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This question already has an answer here:

Let us define $\mathbb{C}$ by $$\mathbb{C} = \mathbb{R}^2.$$ Real elements of $\mathbb{C}$ are tuples $(x, 0)$. But $x \neq (x, 0)$, so $\mathbb{R}$ cannot be a subset of $\mathbb{C}$.

I also read the following definition. Let $$\mathbb{C} = \{ a + bi \mid a, b \in \mathbb{R},\ i^2 = -1 \}.$$ But there is no $i \in \mathbb{R}$ such that $i^2 = -1$, so where does $i$ come from? If $i \in \mathbb{C}$ then we are using $\mathbb{C}$ in definition of $\mathbb{C}$.

NOTE: Apparently, there are similar questions on MSE but I think that lhf's answer is the best and most concise. Also, title "R is a subset of C?" is much easier to google than "Is a+0i in every way equal to just a?" I don't want readers to be redirected.

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marked as duplicate by user223391, user91500, draks ..., Eric Wofsey, Claude Leibovici Dec 10 '15 at 8:22

This question has been asked before and already has an answer. If those answers do not fully address your question, please ask a new question.

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No matter how you define $\mathbb C$, the crucial point is that $\mathbb C$ contains a copy of $\mathbb R$, which we still denote by $\mathbb R$, such that $\mathbb C = \mathbb R + i\mathbb R$.

In mathematics, it matters less what things are than how they behave. If two things behave exactly the same, they're taken to be the same thing, even if the set-theoretic constructions of each do lead to different sets. The technical term is that we consider mathematical objects up to isomorphism, where isomorphism depends on the context.

This is especially strong when the objects have a categorical characterization that says they are essentially the only possible object with such characteristics. In the case at hand, $\mathbb R$ is the complete ordered field and $\mathbb C$ is the algebraic closure of $\mathbb R$ (or the only algebraic extension of $\mathbb R$ or the only quadratic extension of $\mathbb R$).

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  • $\begingroup$ Certainly we have $\Bbb R + i \Bbb R = \Bbb C$. However (and honestly I'm not sure if there's a good answer here), is there any property of the real line $\Bbb R$ that distinguishes it from other lines through $0 \in \Bbb C$? $\endgroup$ – Omnomnomnom Nov 30 '15 at 17:59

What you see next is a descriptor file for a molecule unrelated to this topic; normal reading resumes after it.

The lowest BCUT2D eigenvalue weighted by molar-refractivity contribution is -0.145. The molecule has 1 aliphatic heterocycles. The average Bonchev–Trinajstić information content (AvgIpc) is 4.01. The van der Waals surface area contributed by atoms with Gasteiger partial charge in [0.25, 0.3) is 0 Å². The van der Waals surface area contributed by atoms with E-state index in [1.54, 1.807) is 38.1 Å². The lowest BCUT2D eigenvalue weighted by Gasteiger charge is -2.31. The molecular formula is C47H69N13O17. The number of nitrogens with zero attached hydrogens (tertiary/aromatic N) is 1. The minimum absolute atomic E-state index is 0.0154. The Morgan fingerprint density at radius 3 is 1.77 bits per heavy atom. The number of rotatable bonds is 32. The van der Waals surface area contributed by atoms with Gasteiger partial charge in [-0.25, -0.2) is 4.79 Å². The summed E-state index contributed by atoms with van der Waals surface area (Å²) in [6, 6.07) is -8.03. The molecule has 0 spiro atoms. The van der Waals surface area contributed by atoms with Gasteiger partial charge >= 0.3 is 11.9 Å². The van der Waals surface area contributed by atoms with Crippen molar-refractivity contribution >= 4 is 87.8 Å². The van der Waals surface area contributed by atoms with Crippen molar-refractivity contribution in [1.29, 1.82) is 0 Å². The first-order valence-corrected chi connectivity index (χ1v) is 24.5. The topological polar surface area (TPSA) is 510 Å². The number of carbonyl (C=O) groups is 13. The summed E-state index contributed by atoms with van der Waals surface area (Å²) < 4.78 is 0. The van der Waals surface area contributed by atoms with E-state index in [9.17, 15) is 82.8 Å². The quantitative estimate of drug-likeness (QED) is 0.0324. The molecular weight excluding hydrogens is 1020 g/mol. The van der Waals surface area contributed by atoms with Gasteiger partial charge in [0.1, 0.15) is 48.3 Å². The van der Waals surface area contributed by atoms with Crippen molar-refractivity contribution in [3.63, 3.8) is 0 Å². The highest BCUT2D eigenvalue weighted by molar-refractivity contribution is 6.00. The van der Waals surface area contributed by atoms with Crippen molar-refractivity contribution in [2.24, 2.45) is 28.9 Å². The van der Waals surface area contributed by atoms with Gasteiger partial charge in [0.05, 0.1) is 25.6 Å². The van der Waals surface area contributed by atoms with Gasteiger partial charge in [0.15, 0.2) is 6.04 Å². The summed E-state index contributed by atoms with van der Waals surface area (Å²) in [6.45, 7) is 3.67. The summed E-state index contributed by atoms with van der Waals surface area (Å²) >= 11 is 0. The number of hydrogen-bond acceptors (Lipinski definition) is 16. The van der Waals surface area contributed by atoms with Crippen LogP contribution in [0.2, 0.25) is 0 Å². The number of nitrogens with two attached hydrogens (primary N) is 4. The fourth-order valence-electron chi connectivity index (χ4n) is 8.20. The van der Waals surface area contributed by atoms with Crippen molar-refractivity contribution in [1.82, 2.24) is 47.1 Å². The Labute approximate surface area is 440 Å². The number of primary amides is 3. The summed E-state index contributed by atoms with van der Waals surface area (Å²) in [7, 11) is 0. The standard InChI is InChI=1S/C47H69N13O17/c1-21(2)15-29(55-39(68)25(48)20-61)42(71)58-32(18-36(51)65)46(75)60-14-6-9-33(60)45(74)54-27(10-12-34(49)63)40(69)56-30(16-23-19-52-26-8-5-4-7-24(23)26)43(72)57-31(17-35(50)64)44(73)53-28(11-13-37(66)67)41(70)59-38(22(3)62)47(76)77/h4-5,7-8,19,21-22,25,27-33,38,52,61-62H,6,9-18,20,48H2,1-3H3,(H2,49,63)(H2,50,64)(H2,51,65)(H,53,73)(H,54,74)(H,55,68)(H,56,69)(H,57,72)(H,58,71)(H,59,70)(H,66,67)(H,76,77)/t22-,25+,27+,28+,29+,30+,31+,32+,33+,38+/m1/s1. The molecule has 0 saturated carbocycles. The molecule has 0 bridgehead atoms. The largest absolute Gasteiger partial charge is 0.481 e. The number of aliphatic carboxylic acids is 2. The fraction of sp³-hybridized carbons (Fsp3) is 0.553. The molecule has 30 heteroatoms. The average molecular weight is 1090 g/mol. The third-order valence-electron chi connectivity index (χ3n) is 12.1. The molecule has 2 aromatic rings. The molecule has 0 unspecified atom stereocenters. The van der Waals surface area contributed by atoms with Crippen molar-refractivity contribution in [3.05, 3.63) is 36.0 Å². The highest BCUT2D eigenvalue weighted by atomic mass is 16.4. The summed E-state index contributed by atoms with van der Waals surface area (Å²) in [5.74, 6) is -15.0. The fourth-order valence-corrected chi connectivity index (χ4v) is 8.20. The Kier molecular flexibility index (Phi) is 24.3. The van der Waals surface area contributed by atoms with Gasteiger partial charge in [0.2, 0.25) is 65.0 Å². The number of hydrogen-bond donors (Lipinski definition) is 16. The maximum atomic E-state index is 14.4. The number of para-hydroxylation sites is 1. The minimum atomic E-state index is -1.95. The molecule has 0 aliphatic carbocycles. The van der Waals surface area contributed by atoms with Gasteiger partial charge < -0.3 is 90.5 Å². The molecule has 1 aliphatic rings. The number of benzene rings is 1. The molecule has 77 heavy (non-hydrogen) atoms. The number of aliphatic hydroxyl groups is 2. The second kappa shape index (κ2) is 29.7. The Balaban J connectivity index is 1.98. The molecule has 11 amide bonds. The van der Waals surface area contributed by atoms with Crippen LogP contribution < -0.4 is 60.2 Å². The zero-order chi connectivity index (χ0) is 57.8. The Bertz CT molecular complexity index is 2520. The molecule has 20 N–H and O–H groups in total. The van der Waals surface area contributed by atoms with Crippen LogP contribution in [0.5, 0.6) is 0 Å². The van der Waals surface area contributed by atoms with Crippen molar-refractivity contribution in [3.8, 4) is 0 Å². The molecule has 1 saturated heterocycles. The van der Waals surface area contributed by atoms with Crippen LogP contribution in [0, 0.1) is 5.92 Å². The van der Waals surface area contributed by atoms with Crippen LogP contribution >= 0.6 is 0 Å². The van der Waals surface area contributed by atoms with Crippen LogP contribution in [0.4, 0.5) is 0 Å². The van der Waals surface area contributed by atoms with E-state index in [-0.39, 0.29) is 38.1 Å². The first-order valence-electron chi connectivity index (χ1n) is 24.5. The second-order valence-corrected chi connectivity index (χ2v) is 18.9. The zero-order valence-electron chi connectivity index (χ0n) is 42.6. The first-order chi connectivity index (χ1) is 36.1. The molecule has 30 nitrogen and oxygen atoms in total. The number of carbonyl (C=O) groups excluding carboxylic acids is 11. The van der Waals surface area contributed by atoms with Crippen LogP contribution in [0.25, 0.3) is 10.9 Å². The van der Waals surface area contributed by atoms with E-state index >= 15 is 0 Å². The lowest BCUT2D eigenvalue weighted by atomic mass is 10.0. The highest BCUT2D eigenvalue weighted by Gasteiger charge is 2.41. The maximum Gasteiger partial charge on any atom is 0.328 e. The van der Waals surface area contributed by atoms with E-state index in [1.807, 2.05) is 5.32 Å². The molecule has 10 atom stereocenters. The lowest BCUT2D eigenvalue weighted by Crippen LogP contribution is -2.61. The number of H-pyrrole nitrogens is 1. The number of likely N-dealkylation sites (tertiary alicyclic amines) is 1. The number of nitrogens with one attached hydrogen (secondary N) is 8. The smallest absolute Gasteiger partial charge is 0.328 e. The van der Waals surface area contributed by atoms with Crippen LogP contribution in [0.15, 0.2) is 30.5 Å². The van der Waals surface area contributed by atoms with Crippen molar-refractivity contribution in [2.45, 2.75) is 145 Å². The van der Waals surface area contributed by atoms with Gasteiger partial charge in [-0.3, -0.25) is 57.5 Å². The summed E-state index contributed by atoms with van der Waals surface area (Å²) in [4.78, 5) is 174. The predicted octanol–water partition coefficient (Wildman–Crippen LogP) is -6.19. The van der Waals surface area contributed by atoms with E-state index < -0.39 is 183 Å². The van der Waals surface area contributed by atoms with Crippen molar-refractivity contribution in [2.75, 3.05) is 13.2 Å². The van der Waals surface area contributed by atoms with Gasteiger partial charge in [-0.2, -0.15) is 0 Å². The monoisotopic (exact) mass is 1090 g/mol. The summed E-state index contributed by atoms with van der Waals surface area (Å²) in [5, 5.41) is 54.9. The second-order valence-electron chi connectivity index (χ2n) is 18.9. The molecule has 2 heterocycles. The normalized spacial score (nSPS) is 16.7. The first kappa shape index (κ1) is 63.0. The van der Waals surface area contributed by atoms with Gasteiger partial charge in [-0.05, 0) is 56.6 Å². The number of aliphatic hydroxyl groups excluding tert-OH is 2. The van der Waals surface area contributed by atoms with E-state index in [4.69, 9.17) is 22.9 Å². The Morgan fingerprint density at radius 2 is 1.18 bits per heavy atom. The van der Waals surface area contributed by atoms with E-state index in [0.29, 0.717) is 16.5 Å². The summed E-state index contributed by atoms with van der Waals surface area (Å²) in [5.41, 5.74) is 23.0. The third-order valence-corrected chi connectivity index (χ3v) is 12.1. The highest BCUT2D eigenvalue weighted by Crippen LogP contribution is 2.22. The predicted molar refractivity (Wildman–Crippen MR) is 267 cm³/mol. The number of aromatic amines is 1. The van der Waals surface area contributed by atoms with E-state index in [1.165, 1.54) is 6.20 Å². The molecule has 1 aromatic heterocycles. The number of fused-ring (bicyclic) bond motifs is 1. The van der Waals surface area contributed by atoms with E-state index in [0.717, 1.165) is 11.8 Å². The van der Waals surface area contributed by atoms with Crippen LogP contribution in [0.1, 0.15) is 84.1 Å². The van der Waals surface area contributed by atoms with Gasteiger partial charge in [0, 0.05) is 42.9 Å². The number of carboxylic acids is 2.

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    $\begingroup$ @Omnomnomnom, yes, the other lines are not subfields of $\mathbb C$. $\endgroup$ – lhf Nov 30 '15 at 18:01
  • $\begingroup$ right, thanks ${}{}{}{}$ $\endgroup$ – Omnomnomnom Nov 30 '15 at 18:40
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It is not wrong for you to worry, and the same problem occurs elsewhere:

  • We might define $\Bbb Z$ from $\Bbb N_0$ as a set of equivalence classes of $\Bbb N_0^2$ where $(a,b)\sim (c,d)\iff a+d=b+c$. But then $\Bbb N\not\subset \Bbb Z$.
  • We might define $\Bbb Q$ as a set of equivalence classes of $\Bbb Z\times \Bbb N$ where $(a,b)\sim (c,d)\iff ad=bc$. But then $\Bbb Z\not\subset \Bbb Q$.
  • We might define $\Bbb R$ via Dedekind cuts, which are infinie subsets of $\Bbb Q$; or as equvalence classes of rational Cauchy seequences modulo zero sequences. In both cases, $\Bbb Q\not\subset \Bbb R$.

But in each of these cases we have a canonical embedding of the smaller object into the larger object which completely respects the algebraic structure. In the above examples we have

  • $\Bbb N_0\to \Bbb Z$, $x\mapsto [(x,0)]$
  • $\Bbb Z\to\Bbb Q$, $x\mapsto [(x,1)]$ (where $1$ is the element of $\Bbb Z$ of that name, so it is $[(1,0)]$ according to the previous line; note that the $[\ ]$ denote equivalence classes with respect to totally different equivalence relations though)
  • $\Bbb Q\to\Bbb R$, $x\mapsto \{\,t\in\Bbb Q\mid t<y\,\}$, respectively $x\mapsto [(x,x,x,x,\ldots)]$

Of course we finde the same for $\Bbb R\to \Bbb C$, be it that we define $\Bbb C=\Bbb R^2$ with suitable operations, or $\Bbb C = \Bbb R[X]/(X^2+1)$.

The canonical nature of these embeddings allows us to loosely identify the smaller set with its image. In order to be very formally correct, we can stitch the sets together accordingly: Assume we have two disjoint sets $A,B$ and an injective map $\iota\colon A\to B$, then we can consider the set $\hat B:=(B\setminus \iota(A))\cup A$ instead of $B$ and obtain a set that allows the very same constructions as $B$ does while at the same time having $A$ as a subset. However, it is more cumbersome to try to define e.g. addition on such a stitched set $\hat B$ than to define addition straightforwardly on $B$ and using the canonical embedding to view $A$ as a subset of $B$.

During introduction it may be very important to make the distinction between $A$ and $\iota(A)$, but once the desired properties have been established it is best to forget about $\iota$, in fact to forget about the "mechanics" of constructing the larger set. It certainly won't help a physicist in solving his Schrödinger equation if he had to recall that the complex numbers he works with are ordered pairs of equivalence classes of sequences of equivalence classes of ordered pairs of equivalence classes of ordered pairs of finite ordinals (or was it ordered pairs of Dedekind cuts of sequences of equivalence classes of ordered pairs of an equivalence classes of ordered pairs of finite ordinals and a finite ordinal?).